I read in BusinessWeek that Microsoft business software president Stephen Elop expects the giant’s launch of Office 2010 in June, which will include a cloud-based version, to pump up revenue and profit.
I quote: “In that cloud environment, we are not only selling them [cutomers] software but we are also saying, ‘We’ll take care of your networking, your hardware, your operations, your customer support.’ “We’re doing much more work for the customer. What that does is increases revenue and allows us to participate in more profit.”
But Bob Evans of InformationWeek raises some important questions and injects a bit of doubt into Elop’s sunny scenario. Bob says: “Rational? Absolutely. Likely to happen? Maybe, and maybe not.
His theory is that, of course, it could happen if Microsoft can package enough value and flexibility into its cloud pricing model so that its huge base of Office users “decides that the transition costs for switching to Google Apps are prohibitive.”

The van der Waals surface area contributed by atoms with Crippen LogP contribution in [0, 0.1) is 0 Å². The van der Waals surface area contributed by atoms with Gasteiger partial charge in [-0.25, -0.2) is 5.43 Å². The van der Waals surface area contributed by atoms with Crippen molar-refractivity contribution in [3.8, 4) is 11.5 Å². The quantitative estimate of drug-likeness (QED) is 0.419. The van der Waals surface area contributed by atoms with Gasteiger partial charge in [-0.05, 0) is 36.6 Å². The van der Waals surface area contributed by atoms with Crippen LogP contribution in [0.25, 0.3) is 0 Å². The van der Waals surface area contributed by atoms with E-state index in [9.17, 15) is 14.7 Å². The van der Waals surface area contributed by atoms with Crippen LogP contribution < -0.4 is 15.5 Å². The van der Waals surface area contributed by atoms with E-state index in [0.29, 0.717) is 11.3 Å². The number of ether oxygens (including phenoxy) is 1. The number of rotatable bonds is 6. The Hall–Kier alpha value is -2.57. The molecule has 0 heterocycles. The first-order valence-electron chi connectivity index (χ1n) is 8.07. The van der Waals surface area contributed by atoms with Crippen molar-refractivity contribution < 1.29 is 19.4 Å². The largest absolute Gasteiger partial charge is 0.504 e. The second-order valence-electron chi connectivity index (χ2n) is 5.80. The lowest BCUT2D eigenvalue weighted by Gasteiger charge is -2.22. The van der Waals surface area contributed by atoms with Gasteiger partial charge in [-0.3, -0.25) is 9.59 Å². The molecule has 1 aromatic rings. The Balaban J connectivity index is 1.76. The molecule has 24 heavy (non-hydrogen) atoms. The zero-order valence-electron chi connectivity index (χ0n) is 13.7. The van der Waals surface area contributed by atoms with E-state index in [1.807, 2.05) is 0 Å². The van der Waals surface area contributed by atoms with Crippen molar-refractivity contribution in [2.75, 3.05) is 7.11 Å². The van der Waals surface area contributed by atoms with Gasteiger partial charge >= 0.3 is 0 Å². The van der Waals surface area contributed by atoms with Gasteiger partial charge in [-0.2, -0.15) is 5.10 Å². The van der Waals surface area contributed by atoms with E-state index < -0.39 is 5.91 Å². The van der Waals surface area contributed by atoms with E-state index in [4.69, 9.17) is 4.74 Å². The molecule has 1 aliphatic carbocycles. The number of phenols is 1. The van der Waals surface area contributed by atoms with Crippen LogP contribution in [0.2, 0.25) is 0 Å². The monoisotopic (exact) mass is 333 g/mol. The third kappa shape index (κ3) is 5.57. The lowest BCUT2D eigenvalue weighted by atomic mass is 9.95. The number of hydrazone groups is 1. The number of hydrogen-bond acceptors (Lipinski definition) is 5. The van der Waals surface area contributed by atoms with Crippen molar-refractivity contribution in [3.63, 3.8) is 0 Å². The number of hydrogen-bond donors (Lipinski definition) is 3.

So Microsoft’s big challenge is to set its prices not so much to grow revenue at a remarkable rate, but instead to allow customers to lower their cost of IT. But if Google continues to aggressively innovate with new products and price them competitively, that could put a serious crimp in the number of large clients that Microsoft is hoping to be the boosters of its cloud-based revenue.
Plus, who knows what kind of business collaborations that offer enhanced cloud services, such as transaction and platform monitoring services, will form in the future? That could add a bit of complexity to Microsoft’s business plan – and Google’s, too, for that matter.
Says Bob: “As we’ve seen repeatedly during other tectonic shifts in the technology business, the status quo rarely survives and it’s pretty much impossible to project a steady-state future. So while Elop’s expectation that more work for enterprise customers will logically mean more revenue and profit for Microsoft, I contend that his plan looks a whole lot better on paper here in February than it will when the cloud version of Office 2010 hits the market in four months.”
Well, I guess we’ll just have to wait and see what Microsoft’s new suite looks like, and how businesses and end-users take to it, too. Will it be more robust, more dependable and easier to use than Google’s apps? And will it be strong enough to withstand potential new competition from constantly evolving and innovating cloud players?